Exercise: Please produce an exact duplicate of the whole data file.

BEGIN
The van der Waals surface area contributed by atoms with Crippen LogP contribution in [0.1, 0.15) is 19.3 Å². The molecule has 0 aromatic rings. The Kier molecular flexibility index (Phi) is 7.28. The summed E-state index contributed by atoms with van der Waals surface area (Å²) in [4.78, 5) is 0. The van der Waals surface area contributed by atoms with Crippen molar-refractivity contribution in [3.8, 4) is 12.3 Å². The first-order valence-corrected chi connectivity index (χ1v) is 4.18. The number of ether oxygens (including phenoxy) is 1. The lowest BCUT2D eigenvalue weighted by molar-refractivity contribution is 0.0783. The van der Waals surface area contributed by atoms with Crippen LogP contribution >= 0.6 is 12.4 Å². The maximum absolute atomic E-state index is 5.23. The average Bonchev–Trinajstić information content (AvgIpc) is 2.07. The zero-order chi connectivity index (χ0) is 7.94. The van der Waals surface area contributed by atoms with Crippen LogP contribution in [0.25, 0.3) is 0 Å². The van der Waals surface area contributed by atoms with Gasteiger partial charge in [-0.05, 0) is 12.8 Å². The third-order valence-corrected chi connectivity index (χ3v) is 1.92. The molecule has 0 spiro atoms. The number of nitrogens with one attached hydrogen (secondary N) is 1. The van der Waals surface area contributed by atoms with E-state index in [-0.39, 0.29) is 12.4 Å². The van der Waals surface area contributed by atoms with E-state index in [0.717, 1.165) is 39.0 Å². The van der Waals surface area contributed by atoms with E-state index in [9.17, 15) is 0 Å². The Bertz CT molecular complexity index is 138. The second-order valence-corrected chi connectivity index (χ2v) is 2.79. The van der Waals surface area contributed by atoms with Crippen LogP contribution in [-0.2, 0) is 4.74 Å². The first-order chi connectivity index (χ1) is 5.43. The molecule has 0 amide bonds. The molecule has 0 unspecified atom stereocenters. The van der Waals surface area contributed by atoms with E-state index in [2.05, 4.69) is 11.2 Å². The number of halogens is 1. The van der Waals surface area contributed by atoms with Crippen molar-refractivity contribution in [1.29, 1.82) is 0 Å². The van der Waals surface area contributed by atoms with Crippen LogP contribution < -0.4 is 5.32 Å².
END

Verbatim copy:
The van der Waals surface area contributed by atoms with Crippen LogP contribution in [0.1, 0.15) is 19.3 Å². The molecule has 0 aromatic rings. The Kier molecular flexibility index (Phi) is 7.28. The summed E-state index contributed by atoms with van der Waals surface area (Å²) in [4.78, 5) is 0. The van der Waals surface area contributed by atoms with Crippen molar-refractivity contribution in [3.8, 4) is 12.3 Å². The first-order valence-corrected chi connectivity index (χ1v) is 4.18. The number of ether oxygens (including phenoxy) is 1. The lowest BCUT2D eigenvalue weighted by molar-refractivity contribution is 0.0783. The van der Waals surface area contributed by atoms with Crippen LogP contribution >= 0.6 is 12.4 Å². The maximum absolute atomic E-state index is 5.23. The average Bonchev–Trinajstić information content (AvgIpc) is 2.07. The zero-order chi connectivity index (χ0) is 7.94. The van der Waals surface area contributed by atoms with Crippen LogP contribution in [0.25, 0.3) is 0 Å². The van der Waals surface area contributed by atoms with Gasteiger partial charge in [-0.05, 0) is 12.8 Å². The third-order valence-corrected chi connectivity index (χ3v) is 1.92. The molecule has 0 spiro atoms. The number of nitrogens with one attached hydrogen (secondary N) is 1. The van der Waals surface area contributed by atoms with E-state index in [-0.39, 0.29) is 12.4 Å². The van der Waals surface area contributed by atoms with E-state index in [0.717, 1.165) is 39.0 Å². The van der Waals surface area contributed by atoms with E-state index in [9.17, 15) is 0 Å². The Bertz CT molecular complexity index is 138. The second-order valence-corrected chi connectivity index (χ2v) is 2.79. The van der Waals surface area contributed by atoms with Crippen LogP contribution in [-0.2, 0) is 4.74 Å². The first-order chi connectivity index (χ1) is 5.43. The molecule has 0 amide bonds. The molecule has 0 unspecified atom stereocenters. The van der Waals surface area contributed by atoms with E-state index in [2.05, 4.69) is 11.2 Å². The number of halogens is 1. The van der Waals surface area contributed by atoms with Crippen molar-refractivity contribution in [1.29, 1.82) is 0 Å². The van der Waals surface area contributed by atoms with Crippen LogP contribution < -0.4 is 5.32 Å².